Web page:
They are given extra support and resources so that they can learn alongside their classmates. Leaders do need, however, to do more to ensure that disadvantaged pupils, and those with SEND, benefit fully from the wider opportunities organised by the school, especially out-of-school activities.
Children in early years settle in quickly when they first start.
They enjoy taking part in a variety of activities, for example Nursery children enjoy sharing books in the cosy book nook and Reception children learn to count to 20 in the outdoor playground. Children are taught to be independent and to follow a simplified version of the school's behaviour code. They are well prepared for key stage 1.
Pupils have a wide range of opportunities. They learn how to care for others, for example when sending books to a school in Sierra Leone. Pupils find out about different cultures when listening to visiting speakers such as a rabbi.
They experience wonder when watching chicks hatch in school.
The arrangements for safeguarding are effective.
Pupils are safe at this school.
Staff have regular training. They understand what to do if there are concerns about a pupil's well-being. Staff keep safety records up to date and deal with any worries quickly.
Leaders make routine checks on new staff and any volunteers who want to help in school.Leaders have thought about particular risks in the local area. Pupils learn how to stay safe, including when playing outdoors after school and when online.
Staff work together successfully with families and local agencies to make sure that pupils get help when it is needed.
What does the school need to do to improve?
(Information for the school and appropriate authority)
Leaders have used the national curriculum to create new plans for teaching science, geography, history, art and DT. These subjects are being linked together by topics and a sequence of knowledge, skills and vocabulary.
The plans are not yet fully in place. Leaders need to make sure that staff are given the support and training necessary to complete the planning and implementation of these new topics. .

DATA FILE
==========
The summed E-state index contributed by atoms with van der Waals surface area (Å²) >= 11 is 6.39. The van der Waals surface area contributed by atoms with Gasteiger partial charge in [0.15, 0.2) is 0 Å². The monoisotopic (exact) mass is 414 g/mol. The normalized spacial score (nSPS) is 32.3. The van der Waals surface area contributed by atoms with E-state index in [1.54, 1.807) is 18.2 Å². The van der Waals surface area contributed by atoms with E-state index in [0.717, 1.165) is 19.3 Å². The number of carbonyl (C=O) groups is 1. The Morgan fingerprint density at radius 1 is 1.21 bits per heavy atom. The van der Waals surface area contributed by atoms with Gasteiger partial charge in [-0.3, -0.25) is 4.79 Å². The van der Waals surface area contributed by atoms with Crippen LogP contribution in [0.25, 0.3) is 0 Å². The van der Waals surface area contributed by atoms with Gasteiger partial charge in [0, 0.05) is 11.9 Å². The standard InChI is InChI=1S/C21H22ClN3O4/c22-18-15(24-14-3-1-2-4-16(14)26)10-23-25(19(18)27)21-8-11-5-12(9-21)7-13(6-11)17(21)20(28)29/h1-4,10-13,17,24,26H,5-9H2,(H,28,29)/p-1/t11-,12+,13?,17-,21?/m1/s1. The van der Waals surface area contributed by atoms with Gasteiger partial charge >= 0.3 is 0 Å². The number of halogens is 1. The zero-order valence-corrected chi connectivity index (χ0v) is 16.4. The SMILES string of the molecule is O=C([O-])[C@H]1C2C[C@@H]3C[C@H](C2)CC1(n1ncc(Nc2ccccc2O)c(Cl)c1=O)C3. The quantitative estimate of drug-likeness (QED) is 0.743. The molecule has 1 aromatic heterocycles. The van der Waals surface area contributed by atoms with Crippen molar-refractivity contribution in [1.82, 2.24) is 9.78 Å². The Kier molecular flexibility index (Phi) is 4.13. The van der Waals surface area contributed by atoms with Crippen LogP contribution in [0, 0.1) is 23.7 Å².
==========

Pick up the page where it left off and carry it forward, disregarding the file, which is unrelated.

Leaders and governors are determined that all pupils fulfil their potential. However, they need to increase the participation of disadvantaged pupils and those with SEND in curriculum enrichment opportunities, especially those activities that take place out of school time. .
Leaders need to ensure that parents and carers are kept even more up to date about their children's achievement and well-being. This will ensure that all parents can support their children's learning fully.Background
When we have judged a school to be good, we will then normally go into the school about once every four years to confirm that the school remains good.
This is called a section 8 inspection of a good school or non-exempt outstanding school. We do not give graded judgements on a section 8 inspection. However, if we find some evidence that the school could now be better than good or that standards may be declining, then the next inspection will be a section 5 inspection.
Usually this is within one to two years of the date of the section 8 inspection. If we have serious concerns about safeguarding, behaviour or the quality of education, we will convert the section 8 inspection to a section 5 inspection immediately.
This is the first section 8 inspection since we judged Birch Hill Primary School to be good on 2–3 March 2016.